As a result of the current situation, families are facing extended periods of social distancing. To help families enjoy their time together, Abu Dhabi Early Childhood Authority offers parents guidance on how to help their children thrive at remote schooling and tips on how to engage children effectively. 

There is a huge difference between elective ‘homeschooling’ and adapting to it very unexpectedly, but there many ways families can balance multiple children’s workloads whilst considering each child’s individual needs and keeping on top of learning schedules. During this time, it is important to recognise that this is an abnormal situation to be in, so be kind to yourself and look at the positives in every situation. 

TALK ABOUT IT 

Children easily pick up on conversations and uncertainty parents might be experiencing. As a result, this can lead to changes in a child’s behaviour, schooling and overall wellbeing. It is important to regulate the content that is seen on the news and discussed during phone conversations with friends and family.  

Try to take those conversations away from children to help reduce unnecessary worry. Talk to children about any fears or worries they might have and validate their feelings by addressing any questions that come up. During this time especially, it is important to create an honest and calm space for children to address concerns.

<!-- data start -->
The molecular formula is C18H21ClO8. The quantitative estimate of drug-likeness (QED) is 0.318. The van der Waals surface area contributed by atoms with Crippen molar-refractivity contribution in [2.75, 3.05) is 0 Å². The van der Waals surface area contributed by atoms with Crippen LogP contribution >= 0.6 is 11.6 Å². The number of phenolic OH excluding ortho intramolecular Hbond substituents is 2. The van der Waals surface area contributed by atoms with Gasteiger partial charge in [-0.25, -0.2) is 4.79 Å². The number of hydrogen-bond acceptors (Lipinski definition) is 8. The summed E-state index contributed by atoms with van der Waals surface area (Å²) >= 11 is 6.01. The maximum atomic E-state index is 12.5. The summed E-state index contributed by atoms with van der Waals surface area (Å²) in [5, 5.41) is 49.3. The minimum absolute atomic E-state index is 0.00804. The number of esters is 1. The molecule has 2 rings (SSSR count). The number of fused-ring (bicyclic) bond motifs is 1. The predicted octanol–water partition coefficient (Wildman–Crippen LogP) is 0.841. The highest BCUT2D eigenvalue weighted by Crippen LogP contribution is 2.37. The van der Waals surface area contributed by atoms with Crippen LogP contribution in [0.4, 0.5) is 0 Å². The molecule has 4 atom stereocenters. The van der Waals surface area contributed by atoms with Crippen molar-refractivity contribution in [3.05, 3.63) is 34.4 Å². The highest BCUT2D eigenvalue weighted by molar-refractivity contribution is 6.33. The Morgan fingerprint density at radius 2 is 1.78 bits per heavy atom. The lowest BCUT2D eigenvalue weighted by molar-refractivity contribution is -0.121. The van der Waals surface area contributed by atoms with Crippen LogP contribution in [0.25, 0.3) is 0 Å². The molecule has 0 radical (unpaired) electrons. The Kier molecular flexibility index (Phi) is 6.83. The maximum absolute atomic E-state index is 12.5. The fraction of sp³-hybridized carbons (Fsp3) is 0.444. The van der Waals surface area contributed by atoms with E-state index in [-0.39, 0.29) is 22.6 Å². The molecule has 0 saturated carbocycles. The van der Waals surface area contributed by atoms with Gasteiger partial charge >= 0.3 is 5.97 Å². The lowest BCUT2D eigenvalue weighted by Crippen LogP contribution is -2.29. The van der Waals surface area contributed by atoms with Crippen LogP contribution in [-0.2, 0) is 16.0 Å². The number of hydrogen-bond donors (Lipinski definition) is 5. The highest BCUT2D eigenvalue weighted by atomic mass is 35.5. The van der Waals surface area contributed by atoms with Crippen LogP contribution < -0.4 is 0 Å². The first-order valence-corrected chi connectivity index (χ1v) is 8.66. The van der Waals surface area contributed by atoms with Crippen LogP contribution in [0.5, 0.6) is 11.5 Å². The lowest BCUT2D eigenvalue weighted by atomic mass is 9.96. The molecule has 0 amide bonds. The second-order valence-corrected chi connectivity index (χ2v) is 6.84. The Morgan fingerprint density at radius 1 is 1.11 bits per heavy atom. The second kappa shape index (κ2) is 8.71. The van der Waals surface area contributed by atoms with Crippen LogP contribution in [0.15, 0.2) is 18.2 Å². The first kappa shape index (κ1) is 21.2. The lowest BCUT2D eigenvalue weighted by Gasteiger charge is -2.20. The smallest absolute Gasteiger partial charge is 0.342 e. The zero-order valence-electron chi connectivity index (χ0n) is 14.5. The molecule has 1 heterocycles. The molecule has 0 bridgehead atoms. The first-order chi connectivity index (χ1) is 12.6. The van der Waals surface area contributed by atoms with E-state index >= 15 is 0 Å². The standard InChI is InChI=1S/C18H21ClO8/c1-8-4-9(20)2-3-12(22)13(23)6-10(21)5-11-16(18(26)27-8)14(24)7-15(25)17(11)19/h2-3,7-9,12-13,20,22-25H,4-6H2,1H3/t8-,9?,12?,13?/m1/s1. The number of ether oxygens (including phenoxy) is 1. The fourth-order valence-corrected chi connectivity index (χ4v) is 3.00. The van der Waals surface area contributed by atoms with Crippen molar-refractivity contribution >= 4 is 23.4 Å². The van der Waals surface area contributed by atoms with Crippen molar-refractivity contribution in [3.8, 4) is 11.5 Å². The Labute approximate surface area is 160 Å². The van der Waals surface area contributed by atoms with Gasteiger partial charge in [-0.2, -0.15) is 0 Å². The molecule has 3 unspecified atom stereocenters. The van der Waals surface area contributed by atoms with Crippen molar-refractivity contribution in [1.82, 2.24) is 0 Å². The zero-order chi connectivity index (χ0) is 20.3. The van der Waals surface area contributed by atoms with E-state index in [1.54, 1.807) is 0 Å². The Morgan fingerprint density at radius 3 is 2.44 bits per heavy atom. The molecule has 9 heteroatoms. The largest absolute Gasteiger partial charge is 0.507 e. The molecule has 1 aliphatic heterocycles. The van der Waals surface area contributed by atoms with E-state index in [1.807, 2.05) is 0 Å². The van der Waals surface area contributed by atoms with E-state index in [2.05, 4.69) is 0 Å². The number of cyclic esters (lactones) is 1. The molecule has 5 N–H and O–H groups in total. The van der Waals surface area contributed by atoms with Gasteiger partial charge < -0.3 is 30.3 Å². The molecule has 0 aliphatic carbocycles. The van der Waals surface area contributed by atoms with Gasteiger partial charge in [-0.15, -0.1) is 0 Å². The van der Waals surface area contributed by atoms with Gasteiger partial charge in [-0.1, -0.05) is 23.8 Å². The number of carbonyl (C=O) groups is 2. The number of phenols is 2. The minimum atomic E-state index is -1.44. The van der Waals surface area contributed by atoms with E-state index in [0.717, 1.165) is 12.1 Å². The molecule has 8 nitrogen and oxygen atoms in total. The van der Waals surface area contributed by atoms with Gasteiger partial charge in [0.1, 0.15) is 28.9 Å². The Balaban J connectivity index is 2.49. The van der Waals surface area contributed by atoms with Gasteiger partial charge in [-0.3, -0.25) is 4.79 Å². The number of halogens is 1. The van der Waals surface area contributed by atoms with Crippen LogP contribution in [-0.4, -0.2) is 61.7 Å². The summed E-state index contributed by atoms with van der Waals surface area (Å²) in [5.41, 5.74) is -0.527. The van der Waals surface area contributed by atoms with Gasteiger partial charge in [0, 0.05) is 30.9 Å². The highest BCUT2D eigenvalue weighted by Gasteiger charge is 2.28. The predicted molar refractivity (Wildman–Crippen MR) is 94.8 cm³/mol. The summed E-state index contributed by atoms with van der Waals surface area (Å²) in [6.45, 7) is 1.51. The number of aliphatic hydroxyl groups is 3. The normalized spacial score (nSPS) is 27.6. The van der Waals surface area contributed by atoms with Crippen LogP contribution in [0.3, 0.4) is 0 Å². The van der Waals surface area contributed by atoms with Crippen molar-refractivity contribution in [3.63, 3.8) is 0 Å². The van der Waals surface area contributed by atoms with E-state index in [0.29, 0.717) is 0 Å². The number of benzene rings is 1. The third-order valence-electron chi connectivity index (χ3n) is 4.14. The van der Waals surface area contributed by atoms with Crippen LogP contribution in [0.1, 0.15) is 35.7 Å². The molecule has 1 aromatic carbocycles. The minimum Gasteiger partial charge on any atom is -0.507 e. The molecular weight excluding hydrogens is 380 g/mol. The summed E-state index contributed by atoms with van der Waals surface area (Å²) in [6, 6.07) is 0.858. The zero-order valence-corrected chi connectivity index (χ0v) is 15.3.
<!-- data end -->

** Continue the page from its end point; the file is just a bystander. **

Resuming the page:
TRY TO STICK TO A ROUTINE 

Before any routine, it is important to take a step back and consider how easy it will be to stick to. Keeping a normal consistent routine for young children can be a stress reliever. To ensure a sense of normality for children, plan a routine that mimics a normal day at school or nursery by incorporating playtime, arts and crafts, fun activities that involve other family members and reading. When planning a schedule, it is important to remember that things do not always go to plan, so try not to live by the clock and be flexible to adapt to changes when needed.  

WHAT IF MY CHILD FALLS BEHIND? 

Planning is a blessing for many parents, and setting and sticking to short term, realistic and achievable goals creates a calmer household. At the same time, it is important not to get overwhelmed by the thought that your child may fall behind. You can do some trials and ask an expert to find the right balance and the suitable environment that will improve you child’s skills.  

If your child is not adapting to a set period of online learning, then adapt to spreading the work little and often across the day. It is important to recognise that this period is also a huge transition for children to adapt to as well. Children may also be facing anxieties, so it is important to not add to them by setting overly high expectations during this abnormal situation. 

Children represent the future. Encourage, support and guide them.